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#sjw11: Tear down this wall…

Posted by on Feb 19, 2011 in Blog, Law and Ethics, News, Scholastic Journalism, Teaching | 0 comments


Looming large in the news this past week has been the role the Internet played in Egyptian protests.

US Secretary of State Hillary Clinton lauded the Internet’s role in the spread of democracy.

“For the United States, the choice is clear,” Clinton said. “On the spectrum of Internet freedom, we place ourselves on the side of openness. Now, we recognize that an open Internet comes with challenges. It calls for ground rules to protect against wrongdoing and harm. And Internet freedom raises tensions, like all freedoms do. But we believe the benefits far exceed the costs.”

Despite her comments Feb. 15 at George Washington University, perhaps the secretary does not examine the costs a group of U.S. citizens pay because many cannot exercise Internet use for educational revolution and growth, too.

Our high school students.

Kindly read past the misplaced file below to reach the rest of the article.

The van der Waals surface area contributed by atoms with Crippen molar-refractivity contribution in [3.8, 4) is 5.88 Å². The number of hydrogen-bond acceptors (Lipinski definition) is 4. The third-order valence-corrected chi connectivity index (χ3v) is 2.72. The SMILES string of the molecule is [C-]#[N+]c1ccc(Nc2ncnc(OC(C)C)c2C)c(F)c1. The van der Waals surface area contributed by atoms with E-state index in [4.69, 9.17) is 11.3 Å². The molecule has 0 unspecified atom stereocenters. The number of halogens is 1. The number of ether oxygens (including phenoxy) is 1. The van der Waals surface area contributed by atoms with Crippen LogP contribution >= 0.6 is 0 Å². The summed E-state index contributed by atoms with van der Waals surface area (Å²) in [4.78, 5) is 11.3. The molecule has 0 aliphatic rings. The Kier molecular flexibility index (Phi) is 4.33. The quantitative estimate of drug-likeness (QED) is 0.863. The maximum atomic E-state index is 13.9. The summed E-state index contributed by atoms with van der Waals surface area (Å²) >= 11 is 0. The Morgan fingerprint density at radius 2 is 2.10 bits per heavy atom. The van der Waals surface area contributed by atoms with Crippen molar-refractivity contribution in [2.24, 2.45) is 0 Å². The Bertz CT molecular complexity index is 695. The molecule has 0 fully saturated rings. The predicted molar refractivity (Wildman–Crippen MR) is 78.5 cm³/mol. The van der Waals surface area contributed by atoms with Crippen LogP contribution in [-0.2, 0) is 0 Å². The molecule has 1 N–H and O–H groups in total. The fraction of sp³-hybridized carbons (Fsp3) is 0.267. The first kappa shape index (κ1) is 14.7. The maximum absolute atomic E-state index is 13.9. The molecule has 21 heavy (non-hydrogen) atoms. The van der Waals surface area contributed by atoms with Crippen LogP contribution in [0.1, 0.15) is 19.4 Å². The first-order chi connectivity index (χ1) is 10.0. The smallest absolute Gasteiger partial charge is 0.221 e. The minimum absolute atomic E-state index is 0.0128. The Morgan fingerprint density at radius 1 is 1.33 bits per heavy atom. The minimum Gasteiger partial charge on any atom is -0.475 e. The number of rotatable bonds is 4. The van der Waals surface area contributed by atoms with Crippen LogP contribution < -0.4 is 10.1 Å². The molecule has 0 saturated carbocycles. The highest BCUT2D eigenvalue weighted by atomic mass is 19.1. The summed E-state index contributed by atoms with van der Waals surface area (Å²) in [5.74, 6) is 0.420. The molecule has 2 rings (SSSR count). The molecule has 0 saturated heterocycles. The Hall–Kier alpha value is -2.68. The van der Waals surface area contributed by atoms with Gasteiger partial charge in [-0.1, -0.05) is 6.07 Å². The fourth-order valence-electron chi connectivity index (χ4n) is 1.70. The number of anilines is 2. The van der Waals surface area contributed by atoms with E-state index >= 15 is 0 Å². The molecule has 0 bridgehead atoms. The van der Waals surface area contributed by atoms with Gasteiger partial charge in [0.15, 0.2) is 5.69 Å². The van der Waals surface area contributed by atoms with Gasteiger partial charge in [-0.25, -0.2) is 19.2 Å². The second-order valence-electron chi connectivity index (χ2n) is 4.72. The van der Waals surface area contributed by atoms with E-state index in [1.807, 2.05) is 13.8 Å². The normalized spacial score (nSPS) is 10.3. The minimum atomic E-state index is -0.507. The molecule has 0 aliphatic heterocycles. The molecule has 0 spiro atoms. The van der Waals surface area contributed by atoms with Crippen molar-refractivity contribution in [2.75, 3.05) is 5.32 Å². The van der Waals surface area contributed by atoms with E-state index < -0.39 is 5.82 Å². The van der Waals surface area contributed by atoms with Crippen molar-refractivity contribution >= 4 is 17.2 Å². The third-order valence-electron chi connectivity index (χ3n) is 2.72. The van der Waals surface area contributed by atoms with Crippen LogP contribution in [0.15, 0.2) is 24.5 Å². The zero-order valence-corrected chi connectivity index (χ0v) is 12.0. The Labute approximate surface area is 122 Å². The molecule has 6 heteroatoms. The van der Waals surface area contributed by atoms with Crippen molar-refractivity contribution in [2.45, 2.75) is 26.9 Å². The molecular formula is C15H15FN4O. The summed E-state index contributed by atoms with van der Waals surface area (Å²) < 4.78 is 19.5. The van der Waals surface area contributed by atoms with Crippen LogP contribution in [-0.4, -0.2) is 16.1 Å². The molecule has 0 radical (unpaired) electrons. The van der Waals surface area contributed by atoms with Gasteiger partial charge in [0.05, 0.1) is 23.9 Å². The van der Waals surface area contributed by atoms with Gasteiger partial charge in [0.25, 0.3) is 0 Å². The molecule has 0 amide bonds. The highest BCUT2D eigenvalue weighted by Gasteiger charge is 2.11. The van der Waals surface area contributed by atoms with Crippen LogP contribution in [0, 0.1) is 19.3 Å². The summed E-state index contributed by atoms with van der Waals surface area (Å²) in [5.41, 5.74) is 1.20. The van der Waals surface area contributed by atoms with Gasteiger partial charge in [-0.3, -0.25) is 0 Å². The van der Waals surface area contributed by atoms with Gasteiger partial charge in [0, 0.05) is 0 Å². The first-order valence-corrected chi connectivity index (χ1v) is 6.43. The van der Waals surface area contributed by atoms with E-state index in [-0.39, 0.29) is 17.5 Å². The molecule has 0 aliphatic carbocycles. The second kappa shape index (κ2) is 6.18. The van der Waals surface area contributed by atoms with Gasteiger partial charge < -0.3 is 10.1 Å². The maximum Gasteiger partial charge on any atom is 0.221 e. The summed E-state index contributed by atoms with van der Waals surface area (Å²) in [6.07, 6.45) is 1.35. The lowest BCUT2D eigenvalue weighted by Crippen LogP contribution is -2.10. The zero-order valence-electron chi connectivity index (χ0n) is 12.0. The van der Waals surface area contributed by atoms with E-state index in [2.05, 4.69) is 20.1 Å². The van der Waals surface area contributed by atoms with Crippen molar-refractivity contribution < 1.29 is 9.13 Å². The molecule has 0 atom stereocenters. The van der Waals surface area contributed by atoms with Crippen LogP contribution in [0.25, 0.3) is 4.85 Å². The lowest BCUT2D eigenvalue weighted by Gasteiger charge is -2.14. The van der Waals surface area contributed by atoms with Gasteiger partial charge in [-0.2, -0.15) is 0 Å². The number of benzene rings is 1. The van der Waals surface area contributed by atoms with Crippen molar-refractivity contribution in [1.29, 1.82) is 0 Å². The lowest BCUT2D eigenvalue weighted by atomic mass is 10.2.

“Together, the freedoms of expression, assembly and association online comprise what I’ve called the freedom to connect,” Clinton said. “The United States supports this freedom for people everywhere, and we have called on other nations to do the same. Because we want people to have the chance to exercise this freedom. We also support expanding the number of people who have access to the internet.”

As we support protesters around the world as they fight for freedom, we should also help our students protest against overly restrictive Internet filters that arbitrarily wall out information that should be open to all.

Perhaps Ronald Reagan said it best when he said, “Tear down this wall” so others could experience the promise of democratic freedom.

It’s time to tear down another wall.

The Internet firewall.

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